What happened in Weep two hundred years ago to cut it off from the rest of the world? What exactly did the Godslayer slay that went by the name of god? And what is the mysterious problem he now seeks help in solving?

The answers await in Weep, but so do more mysteries – including the blue-skinned goddess who appears in Lazlo’s dreams. How did he dream her before he knew she existed? And if all the gods are dead, why does she seem so real?

I picked this up back in 2017 because someone I followed on Twitter was completely obsessed with book and her excitement got me to read it and I will admit it was quite good. It was interesting and I loved this new world I was exploring and how the rules worked. The story is beautifully written, it is eloquent and poetic at times, Taylor creating wonderful and vivid descriptions that bring the story to life in your mind.

Lazlo is a genuinely good person. His simple upbringing means he cherishes what he has got and when more is offered to him he still reveres it as a humble and restrained pleasure. I loved learning about things through his eyes and Taylor does a great job weaving his obsession with the story around him that helps drive the story as well as inform the reader.

It is a generous 500+ page book, but by the time you’ve gotten to that last page, every part of it is as important as the last. There is a sequel which I have yet to read. It’s curious because I was amazed by this world and this story so much, and yet I’ve yet to find the impulse to read the second book and see where it was all heading. Maybe soon when I have a spare moment I can revisit this world with another journey through the beautiful narrative Taylor has created.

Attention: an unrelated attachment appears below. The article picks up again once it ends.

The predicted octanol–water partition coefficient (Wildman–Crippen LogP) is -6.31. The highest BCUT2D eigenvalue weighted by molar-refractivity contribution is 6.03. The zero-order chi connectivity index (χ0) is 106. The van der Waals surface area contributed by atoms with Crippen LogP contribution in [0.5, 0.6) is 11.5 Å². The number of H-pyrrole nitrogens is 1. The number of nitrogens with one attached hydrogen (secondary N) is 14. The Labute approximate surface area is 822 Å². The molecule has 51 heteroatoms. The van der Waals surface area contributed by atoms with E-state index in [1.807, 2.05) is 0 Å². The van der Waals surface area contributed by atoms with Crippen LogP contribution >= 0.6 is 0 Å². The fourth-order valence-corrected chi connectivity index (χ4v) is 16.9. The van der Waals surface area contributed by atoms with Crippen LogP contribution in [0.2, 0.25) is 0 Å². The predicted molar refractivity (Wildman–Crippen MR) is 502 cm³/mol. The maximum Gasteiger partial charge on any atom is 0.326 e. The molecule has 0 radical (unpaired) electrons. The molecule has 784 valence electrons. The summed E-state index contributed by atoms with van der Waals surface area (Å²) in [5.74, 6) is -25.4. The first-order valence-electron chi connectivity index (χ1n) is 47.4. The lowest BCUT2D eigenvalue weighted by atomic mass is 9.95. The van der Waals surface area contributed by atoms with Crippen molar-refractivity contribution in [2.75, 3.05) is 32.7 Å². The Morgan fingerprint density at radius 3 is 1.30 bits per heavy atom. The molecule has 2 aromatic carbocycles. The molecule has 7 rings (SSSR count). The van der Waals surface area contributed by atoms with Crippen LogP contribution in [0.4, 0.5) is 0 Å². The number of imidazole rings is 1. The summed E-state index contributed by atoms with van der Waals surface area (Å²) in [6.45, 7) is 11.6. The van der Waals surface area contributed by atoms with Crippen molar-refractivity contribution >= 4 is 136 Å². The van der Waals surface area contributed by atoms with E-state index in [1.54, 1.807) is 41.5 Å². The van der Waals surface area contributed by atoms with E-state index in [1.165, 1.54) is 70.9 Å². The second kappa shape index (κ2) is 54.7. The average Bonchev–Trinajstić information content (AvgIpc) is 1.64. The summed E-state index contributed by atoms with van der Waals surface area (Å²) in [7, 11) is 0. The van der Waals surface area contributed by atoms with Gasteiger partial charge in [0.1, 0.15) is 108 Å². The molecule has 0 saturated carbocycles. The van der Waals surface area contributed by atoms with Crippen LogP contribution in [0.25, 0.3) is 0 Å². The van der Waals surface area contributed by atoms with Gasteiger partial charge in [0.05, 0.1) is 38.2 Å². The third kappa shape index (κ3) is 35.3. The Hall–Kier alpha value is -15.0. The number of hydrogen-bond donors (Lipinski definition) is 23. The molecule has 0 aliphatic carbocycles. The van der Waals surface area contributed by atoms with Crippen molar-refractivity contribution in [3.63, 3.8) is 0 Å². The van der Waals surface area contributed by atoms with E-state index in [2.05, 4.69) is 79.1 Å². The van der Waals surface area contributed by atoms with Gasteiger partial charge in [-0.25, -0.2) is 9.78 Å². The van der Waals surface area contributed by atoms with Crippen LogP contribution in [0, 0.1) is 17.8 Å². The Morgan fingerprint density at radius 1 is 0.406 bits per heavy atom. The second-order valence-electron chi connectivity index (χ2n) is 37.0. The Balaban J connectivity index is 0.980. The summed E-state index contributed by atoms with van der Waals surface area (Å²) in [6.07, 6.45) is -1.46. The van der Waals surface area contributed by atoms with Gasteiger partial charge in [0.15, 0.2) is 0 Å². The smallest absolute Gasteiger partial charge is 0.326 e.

You can purchase Strange the Dreamer via the following

QBD | Booktopia | Book Depository

Dymocks | WorderyAngus and Robinson

 Fishpond | Amazon | Amazon Aust | Audible

Long Lost Review: The Key to the Golden Firebird by Maureen Johnson

Long Lost Reviews is a monthly meme created by Ally over at Ally’s Appraisals which is posted on the second Thursday of every month. The aim is to start tackling your review backlog. Whether it’s an in-depth analysis of how it affected your life, one sentence stating that you only remember the ending, or that you have no recollection of reading the book at all. 

Published: 4th July 2013Goodreads badge
Publisher:
Hot Key Books
Pages: 304
Format: Paperback
Genre: Young Adult
★   ★  ★  ★ – 4 Stars

The funny thing about stop signs is that they’re also start signs.

Mayzie is the brainy middle sister, Brooks is the beautiful but conflicted oldest, and Palmer’s the quirky baby of the family. In spite of their differences, the Gold sisters have always been close.

When their father dies, everything begins to fall apart. Level-headed May is left to fend for herself (and somehow learn to drive), while her two sisters struggle with their own demons. But the girls learn that while there are a lot of rules for the road, there are no rules when it comes to the heart. Together, they discover the key to moving on — and it’s the key to their father’s Pontiac Firebird.

This is one of Maureen Johnson’s earliest books and it’s fascinating to see how far she has come over the last fifteen or so years. This was also one of the first books I read of hers and I’ve been on the Maureen Johnson train ever since.